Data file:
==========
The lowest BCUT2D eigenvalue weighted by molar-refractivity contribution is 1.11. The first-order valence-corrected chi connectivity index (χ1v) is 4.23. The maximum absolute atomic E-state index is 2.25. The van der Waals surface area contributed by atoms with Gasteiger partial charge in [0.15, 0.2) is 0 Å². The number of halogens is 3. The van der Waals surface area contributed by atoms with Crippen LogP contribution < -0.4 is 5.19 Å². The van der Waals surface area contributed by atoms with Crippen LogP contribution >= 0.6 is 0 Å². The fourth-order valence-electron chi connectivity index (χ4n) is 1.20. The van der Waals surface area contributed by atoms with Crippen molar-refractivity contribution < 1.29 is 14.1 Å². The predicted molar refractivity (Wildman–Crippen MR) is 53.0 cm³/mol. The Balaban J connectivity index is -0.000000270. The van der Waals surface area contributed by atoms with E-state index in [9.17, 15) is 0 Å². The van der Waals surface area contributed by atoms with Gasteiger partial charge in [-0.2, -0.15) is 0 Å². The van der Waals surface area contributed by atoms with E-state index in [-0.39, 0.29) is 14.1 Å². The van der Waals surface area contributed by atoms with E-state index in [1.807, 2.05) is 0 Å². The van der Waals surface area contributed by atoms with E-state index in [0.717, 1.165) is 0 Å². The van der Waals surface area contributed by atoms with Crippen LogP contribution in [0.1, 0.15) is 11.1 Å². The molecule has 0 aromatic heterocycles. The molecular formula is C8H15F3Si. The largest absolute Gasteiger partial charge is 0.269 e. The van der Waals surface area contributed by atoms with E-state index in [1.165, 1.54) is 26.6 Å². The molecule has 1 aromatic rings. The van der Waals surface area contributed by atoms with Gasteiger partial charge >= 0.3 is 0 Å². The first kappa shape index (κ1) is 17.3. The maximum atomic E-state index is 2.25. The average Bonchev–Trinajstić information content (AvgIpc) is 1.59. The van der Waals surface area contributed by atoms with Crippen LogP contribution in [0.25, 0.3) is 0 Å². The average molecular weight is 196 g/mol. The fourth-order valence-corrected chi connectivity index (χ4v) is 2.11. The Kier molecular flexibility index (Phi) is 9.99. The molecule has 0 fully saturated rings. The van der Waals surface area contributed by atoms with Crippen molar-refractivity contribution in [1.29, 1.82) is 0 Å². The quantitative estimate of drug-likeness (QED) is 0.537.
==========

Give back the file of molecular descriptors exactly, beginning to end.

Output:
The lowest BCUT2D eigenvalue weighted by molar-refractivity contribution is 1.11. The first-order valence-corrected chi connectivity index (χ1v) is 4.23. The maximum absolute atomic E-state index is 2.25. The van der Waals surface area contributed by atoms with Gasteiger partial charge in [0.15, 0.2) is 0 Å². The number of halogens is 3. The van der Waals surface area contributed by atoms with Crippen LogP contribution < -0.4 is 5.19 Å². The van der Waals surface area contributed by atoms with Crippen LogP contribution >= 0.6 is 0 Å². The fourth-order valence-electron chi connectivity index (χ4n) is 1.20. The van der Waals surface area contributed by atoms with Crippen molar-refractivity contribution < 1.29 is 14.1 Å². The predicted molar refractivity (Wildman–Crippen MR) is 53.0 cm³/mol. The Balaban J connectivity index is -0.000000270. The van der Waals surface area contributed by atoms with E-state index in [9.17, 15) is 0 Å². The van der Waals surface area contributed by atoms with Gasteiger partial charge in [-0.2, -0.15) is 0 Å². The van der Waals surface area contributed by atoms with E-state index in [-0.39, 0.29) is 14.1 Å². The van der Waals surface area contributed by atoms with E-state index in [1.807, 2.05) is 0 Å². The van der Waals surface area contributed by atoms with E-state index in [0.717, 1.165) is 0 Å². The van der Waals surface area contributed by atoms with Crippen LogP contribution in [0.1, 0.15) is 11.1 Å². The molecule has 0 aromatic heterocycles. The molecular formula is C8H15F3Si. The largest absolute Gasteiger partial charge is 0.269 e. The van der Waals surface area contributed by atoms with E-state index in [1.165, 1.54) is 26.6 Å². The molecule has 1 aromatic rings. The van der Waals surface area contributed by atoms with Gasteiger partial charge >= 0.3 is 0 Å². The first kappa shape index (κ1) is 17.3. The maximum atomic E-state index is 2.25. The average Bonchev–Trinajstić information content (AvgIpc) is 1.59. The van der Waals surface area contributed by atoms with Crippen LogP contribution in [0.25, 0.3) is 0 Å². The average molecular weight is 196 g/mol. The fourth-order valence-corrected chi connectivity index (χ4v) is 2.11. The Kier molecular flexibility index (Phi) is 9.99. The molecule has 0 fully saturated rings. The van der Waals surface area contributed by atoms with Crippen molar-refractivity contribution in [1.29, 1.82) is 0 Å². The quantitative estimate of drug-likeness (QED) is 0.537.